David Makes Man is the first TV series written by Tarell Alvin McCraney, who won an Academy Award for co-writing the 2017 Best Picture winner Moonlight based on his play, “In Moonlight Black Boys Look Blue.” McCraney, serving as the series executive producer along with Michael B. Jordan (Creed) and Oprah Winfrey, tells a semi-autobiographical story of his own life, as did Moonlight, delving into childhood trauma and using the power of imagination to survive.
Photo Credit: Rod Millington / 2018 Warner Bros. Entertainment Inc. All Rights Reserved.
To shoot this story of a 14-year old prodigy looking for a way out of his poor neighborhood in Miami, Florida, Dos Reis relied heavily on a set of refurbished Cooke Speed Panchro prime lenses and Cooke Anamorphic/i primes.
“We didn’t shoot a typical pilot and wait for the series to be picked up, but shot ten episodes back-to back,” said Dos Reis. “I was able to get almost a complete set of refurbished original Speed Panchros from Otto Nemenz — 18mm-100mm, except for the 65mm — and because of late changes in production, I never got a chance to test them. I knew from my experience with the Cooke S4 lenses that I would get what I wanted. I started shooting with the Speed Panchros on day one – almost always starting a scene with the 32mm and with the 40mm being my favorite – and I got exactly what I expected.”
However, during the prep for the pilot, director Michael Francis Williams decided he wanted to shoot anamorphically for the Ville housing project scenes, while using the Speed Panchro sphericals for scenes set outside the Ville. (This lens choice would be reversed for episodes six to ten to show a drastic change in the main character’s life.) But this late change to anamorphic meant that Dos Reis had to get a set of anamorphic lenses from another manufacturer.
“Those anamorphic lenses we used on the pilot…they just weren’t right,” explained Dos Reis. “They had quick falloff but it was the softness that I wasn’t happy with. I’m very familiar with Cooke’s spherical lenses from working with S4 primes on HBO’s Entourage, so I reached out to Dana Gonzales, ASC, as I knew he shot with the Cooke Anamorphic/i primes for Amazon Prime’s Legion. He said, ‘Get them, they’re great, they’ll give you exactly what you want,’ and that’s what made me switch to the Cookes, with a set of 25mm-180mm Anamorphic/i primes.”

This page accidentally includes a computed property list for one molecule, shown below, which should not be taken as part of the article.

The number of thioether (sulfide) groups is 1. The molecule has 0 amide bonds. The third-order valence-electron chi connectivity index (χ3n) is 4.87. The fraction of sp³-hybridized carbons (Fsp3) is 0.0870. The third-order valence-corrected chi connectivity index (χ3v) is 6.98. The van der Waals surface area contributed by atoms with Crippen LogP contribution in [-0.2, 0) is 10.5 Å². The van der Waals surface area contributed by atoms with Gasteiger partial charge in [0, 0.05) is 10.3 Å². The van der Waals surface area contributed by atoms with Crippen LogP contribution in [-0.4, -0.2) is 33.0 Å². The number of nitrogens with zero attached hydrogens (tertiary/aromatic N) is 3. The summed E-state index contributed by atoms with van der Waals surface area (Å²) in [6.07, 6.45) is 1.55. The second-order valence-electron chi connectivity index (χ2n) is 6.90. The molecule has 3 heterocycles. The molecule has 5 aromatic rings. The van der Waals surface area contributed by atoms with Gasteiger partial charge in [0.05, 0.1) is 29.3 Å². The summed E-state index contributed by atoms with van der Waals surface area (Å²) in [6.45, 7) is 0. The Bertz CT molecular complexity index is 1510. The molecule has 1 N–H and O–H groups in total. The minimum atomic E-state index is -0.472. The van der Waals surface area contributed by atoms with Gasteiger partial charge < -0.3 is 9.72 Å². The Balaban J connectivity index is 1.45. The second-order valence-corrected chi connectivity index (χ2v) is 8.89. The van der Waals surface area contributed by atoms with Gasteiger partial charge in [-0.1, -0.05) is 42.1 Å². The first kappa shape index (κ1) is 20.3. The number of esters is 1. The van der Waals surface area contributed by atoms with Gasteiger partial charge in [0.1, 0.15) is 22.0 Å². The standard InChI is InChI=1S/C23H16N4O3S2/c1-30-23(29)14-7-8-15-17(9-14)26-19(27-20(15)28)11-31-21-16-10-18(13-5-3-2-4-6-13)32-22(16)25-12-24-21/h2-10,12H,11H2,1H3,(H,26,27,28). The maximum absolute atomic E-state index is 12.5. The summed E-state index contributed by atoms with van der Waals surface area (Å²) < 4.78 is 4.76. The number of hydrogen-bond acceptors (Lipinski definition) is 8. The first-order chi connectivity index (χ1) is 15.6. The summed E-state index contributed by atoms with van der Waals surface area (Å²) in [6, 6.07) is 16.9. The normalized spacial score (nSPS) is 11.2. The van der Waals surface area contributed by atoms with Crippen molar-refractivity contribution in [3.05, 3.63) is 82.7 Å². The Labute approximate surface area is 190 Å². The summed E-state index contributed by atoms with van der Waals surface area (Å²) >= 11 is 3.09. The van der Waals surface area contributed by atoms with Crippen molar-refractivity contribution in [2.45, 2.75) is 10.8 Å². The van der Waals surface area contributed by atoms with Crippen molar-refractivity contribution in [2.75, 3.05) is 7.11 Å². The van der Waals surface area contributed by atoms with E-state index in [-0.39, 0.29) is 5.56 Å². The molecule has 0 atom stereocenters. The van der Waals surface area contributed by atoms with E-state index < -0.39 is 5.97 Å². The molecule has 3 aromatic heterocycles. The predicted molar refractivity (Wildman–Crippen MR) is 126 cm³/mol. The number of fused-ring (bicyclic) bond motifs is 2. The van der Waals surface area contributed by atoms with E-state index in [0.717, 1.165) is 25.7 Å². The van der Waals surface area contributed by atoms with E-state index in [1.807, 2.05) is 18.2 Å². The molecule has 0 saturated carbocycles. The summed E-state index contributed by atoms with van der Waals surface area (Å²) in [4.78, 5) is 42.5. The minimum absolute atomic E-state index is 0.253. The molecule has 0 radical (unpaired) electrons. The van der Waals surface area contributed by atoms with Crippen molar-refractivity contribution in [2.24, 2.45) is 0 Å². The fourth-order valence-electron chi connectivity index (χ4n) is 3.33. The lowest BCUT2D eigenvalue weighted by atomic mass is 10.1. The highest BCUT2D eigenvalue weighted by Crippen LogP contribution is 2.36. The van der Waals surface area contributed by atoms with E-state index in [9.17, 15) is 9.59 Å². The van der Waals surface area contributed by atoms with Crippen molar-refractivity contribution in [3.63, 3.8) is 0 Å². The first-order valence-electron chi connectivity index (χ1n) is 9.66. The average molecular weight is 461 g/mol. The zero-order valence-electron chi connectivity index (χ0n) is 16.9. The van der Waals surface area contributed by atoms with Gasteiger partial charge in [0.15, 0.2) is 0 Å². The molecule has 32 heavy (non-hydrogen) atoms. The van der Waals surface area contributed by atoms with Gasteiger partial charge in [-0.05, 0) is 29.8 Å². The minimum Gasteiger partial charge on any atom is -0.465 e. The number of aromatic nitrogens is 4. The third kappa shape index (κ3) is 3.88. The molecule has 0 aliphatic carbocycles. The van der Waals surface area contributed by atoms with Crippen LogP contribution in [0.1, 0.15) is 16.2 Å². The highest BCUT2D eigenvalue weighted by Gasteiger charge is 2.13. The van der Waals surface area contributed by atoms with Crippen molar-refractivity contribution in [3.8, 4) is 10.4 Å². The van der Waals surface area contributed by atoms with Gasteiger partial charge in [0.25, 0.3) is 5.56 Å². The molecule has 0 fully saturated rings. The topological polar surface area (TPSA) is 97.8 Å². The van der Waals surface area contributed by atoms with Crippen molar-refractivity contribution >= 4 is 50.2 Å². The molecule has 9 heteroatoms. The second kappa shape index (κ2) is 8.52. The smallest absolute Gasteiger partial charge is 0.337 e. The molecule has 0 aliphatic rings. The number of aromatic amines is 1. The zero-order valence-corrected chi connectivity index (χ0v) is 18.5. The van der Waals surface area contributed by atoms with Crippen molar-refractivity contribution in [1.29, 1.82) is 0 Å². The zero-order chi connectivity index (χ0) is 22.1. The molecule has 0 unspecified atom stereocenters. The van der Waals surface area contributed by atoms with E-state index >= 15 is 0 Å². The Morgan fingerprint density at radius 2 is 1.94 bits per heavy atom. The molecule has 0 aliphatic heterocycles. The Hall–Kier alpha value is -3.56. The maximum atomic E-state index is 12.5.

As well as switching between spherical and anamorphic lenses, Dos Reis used different color temperatures, styles of camera work and styles of lighting to further highlight the separation between the Ville housing project and everything outside of that.
“While most folks think of Miami as being lush, the Ville is a housing project,” he said. “Our colors are desaturated, with a coolness in the shadows and skin tones with the interior lit for daylight with ARRI LED SkyPanels and the night exterior lit with tungsten, HMI Fresnels, sodium vapour and mercury vapor for soft moonlight — like the Ville was alive, a place where you have to have your head on a swivel to be aware of all your surroundings. That meant a handheld look.”
Dos Reis used three Alexa Minis for all ten episodes, with two being handheld and one on a crane, dolly or Steadicam rig. In addition, he had a Blackmagic Micro Cinema Camera to use as a bodycam or on a swinging door.
Like most cinematographers using the Speed Panchros, Dos Reis likes what many find odd to describe: “I really like those lenses mainly for their imperfections. We couldn’t quite focus in parts of the frame, so we knew exactly how to frame each shot. That’s what I loved. It gave the image the similar quality of the Lensbaby-type lenses that I love. And the Cooke Anamorphic/i lenses…just like Dana said, I got exactly what I wanted.”
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